When Do You Pick Up The Phone Rather Than Send Another Email?

When Do You Pick Up The Phone Rather Than Send Another Email?

Email has become the default form of communication for many of us — as evidenced by our overflowing inboxes and our best attempts to wrangle them — but actual voice communication still has it’s place. So we’re wondering:

When do you pick up the phone rather than sending another email?

Photo by Atilla1000 (come back soon!).

We do almost everything over email and chat around Lifehacker HQ, and text communication has plenty of benefits, to be sure. You can always go over an email or chat transcript to verify what you discussed, what decisions were made, and so on. That’s not really the case for phone conversations unless you record all your phone calls, and even then they’re not easily searchable.

On the other hand, phone calls can be quick, easy and more effortless, especially if you just need a quick answer to a hard-to-articulate-in-text question that would require a lot of typing. So we want to hear when you email, when you pick up the phone to call, when you switch over to instant messenger, or when and why you choose whatever form of communication when you want to reach out and touch someone. Let’s hear your thoughts in the comments.


  • I steer clear of IM, as it’s a total productivity killer. If I need an answer quick, it’s generally an sms (who doesn’t check their phone every 5 minutes now?).

    Calling is generally only reserved for emergencies – I don’t like not being able to record and later search my conversations, I always feel stupid if I forget something 😛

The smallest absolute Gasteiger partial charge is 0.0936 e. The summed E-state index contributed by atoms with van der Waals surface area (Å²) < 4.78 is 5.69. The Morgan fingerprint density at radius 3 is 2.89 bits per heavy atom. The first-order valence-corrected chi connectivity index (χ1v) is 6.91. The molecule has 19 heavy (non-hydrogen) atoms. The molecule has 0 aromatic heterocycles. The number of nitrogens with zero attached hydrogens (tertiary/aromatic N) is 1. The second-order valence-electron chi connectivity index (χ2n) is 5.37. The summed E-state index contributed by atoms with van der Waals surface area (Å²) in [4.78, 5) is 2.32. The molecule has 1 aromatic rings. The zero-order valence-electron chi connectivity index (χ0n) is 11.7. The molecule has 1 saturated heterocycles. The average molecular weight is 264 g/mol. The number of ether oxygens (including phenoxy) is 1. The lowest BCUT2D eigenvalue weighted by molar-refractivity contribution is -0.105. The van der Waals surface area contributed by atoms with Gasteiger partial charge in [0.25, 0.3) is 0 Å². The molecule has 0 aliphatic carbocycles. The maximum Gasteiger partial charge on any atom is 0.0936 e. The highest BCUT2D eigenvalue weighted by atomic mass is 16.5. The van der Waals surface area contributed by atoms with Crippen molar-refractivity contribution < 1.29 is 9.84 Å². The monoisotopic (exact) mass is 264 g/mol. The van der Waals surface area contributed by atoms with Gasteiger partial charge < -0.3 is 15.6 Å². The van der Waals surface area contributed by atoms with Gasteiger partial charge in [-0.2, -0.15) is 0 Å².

• When you need someone to do something for you or your project, someone who is not a direct report or perhaps not formally working on your project, the phone is without doubt the best approach. It is much harder for someone to say no on the phone than it is for them to ignore an email in their inbox and once you have a commitment it is much more likely that what you want to happen will actually happen.

    Added to that on the phone you will often get other information that you wouldn’t have got in a vanilla response to an email.

    Email has its place especially when you want a record of what has been said or the task is not urgent but you do need to ensure that it is used appropriately.

    A good rule of thumb is if in doubt use the phone as personal relationships tend to underpin all we do in a business sense and it is hard if not impossible to foster relationships via email.

  • SMS: for one way message sending or something that requires a simple reply. Eg. “I’ll be at your place at 6pm” or “What time do you want me to come over tonight?”

    IM Chat: quick simple message conversation. Good when you are chatting with multiple people at once. Eg. “Hey dude, what was that cool site you mentioned?”

    Email: Requiring a more information and/or attachments with your message but not a instant request for information. A bit more formal and may require the recipient to take some action. Also may require the recipient to reference the info for another date. Eg. Invitation to a party or Requesting some particular work to be done.

    Phone: To get someone who may not be near a PC, emergency or something which requires a vocal conversation to properly understand and hear the feedback from the other party to fully communicate an idea. Eg. Talk to a work colleague about how the meeting with the client went.

    Personal Meeting: If you require to see body language or to use props to communicate. Eg. Meeting room with whiteboard or having a meeting with an employee to talk about their poor performance. In these cases, it is good to see their body language to understand how to progress with the conversation.

    People have different ways to learn and communicate. It is wise to try to understand the recipients most effective communication technique is and use a combination of things.

    An entire book could be written about the modern communication techniques.

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